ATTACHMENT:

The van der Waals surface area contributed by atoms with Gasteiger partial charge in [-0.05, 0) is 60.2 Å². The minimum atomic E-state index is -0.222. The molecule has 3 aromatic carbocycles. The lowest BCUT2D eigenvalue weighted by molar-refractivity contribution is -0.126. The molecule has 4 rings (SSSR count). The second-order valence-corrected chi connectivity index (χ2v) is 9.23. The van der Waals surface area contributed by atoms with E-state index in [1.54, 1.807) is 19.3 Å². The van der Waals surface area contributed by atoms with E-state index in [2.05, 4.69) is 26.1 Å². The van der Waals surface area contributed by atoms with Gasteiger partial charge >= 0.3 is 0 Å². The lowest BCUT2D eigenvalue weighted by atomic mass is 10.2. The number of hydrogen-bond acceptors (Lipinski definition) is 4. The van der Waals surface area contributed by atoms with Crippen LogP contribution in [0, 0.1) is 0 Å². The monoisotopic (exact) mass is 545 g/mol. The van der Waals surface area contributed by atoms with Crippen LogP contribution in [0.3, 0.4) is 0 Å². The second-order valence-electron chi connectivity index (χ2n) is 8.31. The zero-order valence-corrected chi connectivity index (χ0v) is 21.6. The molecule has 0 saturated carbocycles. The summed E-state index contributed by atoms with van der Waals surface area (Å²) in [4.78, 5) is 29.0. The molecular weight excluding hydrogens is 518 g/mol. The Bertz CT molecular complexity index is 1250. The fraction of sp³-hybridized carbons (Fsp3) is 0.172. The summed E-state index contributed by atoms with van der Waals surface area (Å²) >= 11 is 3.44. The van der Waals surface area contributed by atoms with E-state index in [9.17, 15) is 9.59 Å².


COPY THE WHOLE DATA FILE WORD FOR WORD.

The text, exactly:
The van der Waals surface area contributed by atoms with Gasteiger partial charge in [-0.05, 0) is 60.2 Å². The minimum atomic E-state index is -0.222. The molecule has 3 aromatic carbocycles. The lowest BCUT2D eigenvalue weighted by molar-refractivity contribution is -0.126. The molecule has 4 rings (SSSR count). The second-order valence-corrected chi connectivity index (χ2v) is 9.23. The van der Waals surface area contributed by atoms with E-state index in [1.54, 1.807) is 19.3 Å². The van der Waals surface area contributed by atoms with E-state index in [2.05, 4.69) is 26.1 Å². The van der Waals surface area contributed by atoms with Gasteiger partial charge >= 0.3 is 0 Å². The lowest BCUT2D eigenvalue weighted by atomic mass is 10.2. The number of hydrogen-bond acceptors (Lipinski definition) is 4. The van der Waals surface area contributed by atoms with Crippen LogP contribution in [0, 0.1) is 0 Å². The monoisotopic (exact) mass is 545 g/mol. The van der Waals surface area contributed by atoms with Crippen LogP contribution in [0.3, 0.4) is 0 Å². The second-order valence-electron chi connectivity index (χ2n) is 8.31. The zero-order valence-corrected chi connectivity index (χ0v) is 21.6. The molecule has 0 saturated carbocycles. The summed E-state index contributed by atoms with van der Waals surface area (Å²) in [4.78, 5) is 29.0. The molecular weight excluding hydrogens is 518 g/mol. The Bertz CT molecular complexity index is 1250. The fraction of sp³-hybridized carbons (Fsp3) is 0.172. The summed E-state index contributed by atoms with van der Waals surface area (Å²) >= 11 is 3.44. The van der Waals surface area contributed by atoms with E-state index in [9.17, 15) is 9.59 Å².